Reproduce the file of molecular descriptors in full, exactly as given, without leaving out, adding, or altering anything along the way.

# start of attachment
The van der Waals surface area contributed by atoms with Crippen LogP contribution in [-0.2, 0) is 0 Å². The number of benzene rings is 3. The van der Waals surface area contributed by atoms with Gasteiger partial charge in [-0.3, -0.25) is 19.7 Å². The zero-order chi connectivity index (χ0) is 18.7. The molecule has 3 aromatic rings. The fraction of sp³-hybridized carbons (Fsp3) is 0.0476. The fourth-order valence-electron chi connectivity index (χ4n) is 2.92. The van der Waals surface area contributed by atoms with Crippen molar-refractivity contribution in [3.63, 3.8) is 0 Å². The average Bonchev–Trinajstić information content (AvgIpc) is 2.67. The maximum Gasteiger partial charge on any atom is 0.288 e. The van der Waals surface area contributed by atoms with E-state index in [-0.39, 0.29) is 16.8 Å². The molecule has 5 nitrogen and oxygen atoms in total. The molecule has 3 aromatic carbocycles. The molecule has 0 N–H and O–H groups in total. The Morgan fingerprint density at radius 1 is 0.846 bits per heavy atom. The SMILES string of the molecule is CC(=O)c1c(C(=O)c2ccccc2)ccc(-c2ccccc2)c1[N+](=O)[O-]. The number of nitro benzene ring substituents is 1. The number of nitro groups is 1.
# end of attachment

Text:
The van der Waals surface area contributed by atoms with Crippen LogP contribution in [-0.2, 0) is 0 Å². The number of benzene rings is 3. The van der Waals surface area contributed by atoms with Gasteiger partial charge in [-0.3, -0.25) is 19.7 Å². The zero-order chi connectivity index (χ0) is 18.7. The molecule has 3 aromatic rings. The fraction of sp³-hybridized carbons (Fsp3) is 0.0476. The fourth-order valence-electron chi connectivity index (χ4n) is 2.92. The van der Waals surface area contributed by atoms with Crippen molar-refractivity contribution in [3.63, 3.8) is 0 Å². The average Bonchev–Trinajstić information content (AvgIpc) is 2.67. The maximum Gasteiger partial charge on any atom is 0.288 e. The van der Waals surface area contributed by atoms with E-state index in [-0.39, 0.29) is 16.8 Å². The molecule has 5 nitrogen and oxygen atoms in total. The molecule has 3 aromatic carbocycles. The molecule has 0 N–H and O–H groups in total. The Morgan fingerprint density at radius 1 is 0.846 bits per heavy atom. The SMILES string of the molecule is CC(=O)c1c(C(=O)c2ccccc2)ccc(-c2ccccc2)c1[N+](=O)[O-]. The number of nitro benzene ring substituents is 1. The number of nitro groups is 1.